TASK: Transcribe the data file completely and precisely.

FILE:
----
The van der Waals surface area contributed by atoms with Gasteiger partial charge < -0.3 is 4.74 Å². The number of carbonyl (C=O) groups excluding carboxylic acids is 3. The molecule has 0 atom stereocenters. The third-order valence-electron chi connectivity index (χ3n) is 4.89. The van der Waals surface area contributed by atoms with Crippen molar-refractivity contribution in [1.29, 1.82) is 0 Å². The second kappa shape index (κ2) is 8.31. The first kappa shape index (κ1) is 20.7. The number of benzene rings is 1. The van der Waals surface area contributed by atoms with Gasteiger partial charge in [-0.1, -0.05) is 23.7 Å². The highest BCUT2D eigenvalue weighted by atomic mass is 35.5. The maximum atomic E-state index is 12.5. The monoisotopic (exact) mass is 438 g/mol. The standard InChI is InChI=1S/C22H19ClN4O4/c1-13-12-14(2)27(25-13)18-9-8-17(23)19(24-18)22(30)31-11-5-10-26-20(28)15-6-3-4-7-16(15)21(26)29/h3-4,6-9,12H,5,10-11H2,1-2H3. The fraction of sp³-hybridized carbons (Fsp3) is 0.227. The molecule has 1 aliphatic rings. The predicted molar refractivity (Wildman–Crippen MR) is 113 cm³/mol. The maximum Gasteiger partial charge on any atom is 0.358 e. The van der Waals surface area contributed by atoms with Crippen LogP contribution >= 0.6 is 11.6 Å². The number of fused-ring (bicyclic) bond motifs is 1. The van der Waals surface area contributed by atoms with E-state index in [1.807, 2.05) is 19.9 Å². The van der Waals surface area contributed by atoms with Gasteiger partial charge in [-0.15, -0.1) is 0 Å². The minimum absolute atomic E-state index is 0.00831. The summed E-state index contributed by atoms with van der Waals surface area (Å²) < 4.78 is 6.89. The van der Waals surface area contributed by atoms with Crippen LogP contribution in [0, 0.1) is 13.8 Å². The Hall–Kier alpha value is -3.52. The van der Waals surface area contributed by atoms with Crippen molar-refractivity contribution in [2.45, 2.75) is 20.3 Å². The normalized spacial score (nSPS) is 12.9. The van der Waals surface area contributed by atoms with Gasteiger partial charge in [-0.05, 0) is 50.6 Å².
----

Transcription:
The van der Waals surface area contributed by atoms with Gasteiger partial charge < -0.3 is 4.74 Å². The number of carbonyl (C=O) groups excluding carboxylic acids is 3. The molecule has 0 atom stereocenters. The third-order valence-electron chi connectivity index (χ3n) is 4.89. The van der Waals surface area contributed by atoms with Crippen molar-refractivity contribution in [1.29, 1.82) is 0 Å². The second kappa shape index (κ2) is 8.31. The first kappa shape index (κ1) is 20.7. The number of benzene rings is 1. The van der Waals surface area contributed by atoms with Gasteiger partial charge in [-0.1, -0.05) is 23.7 Å². The highest BCUT2D eigenvalue weighted by atomic mass is 35.5. The maximum atomic E-state index is 12.5. The monoisotopic (exact) mass is 438 g/mol. The standard InChI is InChI=1S/C22H19ClN4O4/c1-13-12-14(2)27(25-13)18-9-8-17(23)19(24-18)22(30)31-11-5-10-26-20(28)15-6-3-4-7-16(15)21(26)29/h3-4,6-9,12H,5,10-11H2,1-2H3. The fraction of sp³-hybridized carbons (Fsp3) is 0.227. The molecule has 1 aliphatic rings. The predicted molar refractivity (Wildman–Crippen MR) is 113 cm³/mol. The maximum Gasteiger partial charge on any atom is 0.358 e. The van der Waals surface area contributed by atoms with Crippen LogP contribution >= 0.6 is 11.6 Å². The number of fused-ring (bicyclic) bond motifs is 1. The van der Waals surface area contributed by atoms with E-state index in [1.807, 2.05) is 19.9 Å². The van der Waals surface area contributed by atoms with Gasteiger partial charge in [-0.15, -0.1) is 0 Å². The minimum absolute atomic E-state index is 0.00831. The summed E-state index contributed by atoms with van der Waals surface area (Å²) < 4.78 is 6.89. The van der Waals surface area contributed by atoms with Crippen LogP contribution in [0, 0.1) is 13.8 Å². The Hall–Kier alpha value is -3.52. The van der Waals surface area contributed by atoms with Crippen molar-refractivity contribution in [2.45, 2.75) is 20.3 Å². The normalized spacial score (nSPS) is 12.9. The van der Waals surface area contributed by atoms with Gasteiger partial charge in [-0.05, 0) is 50.6 Å².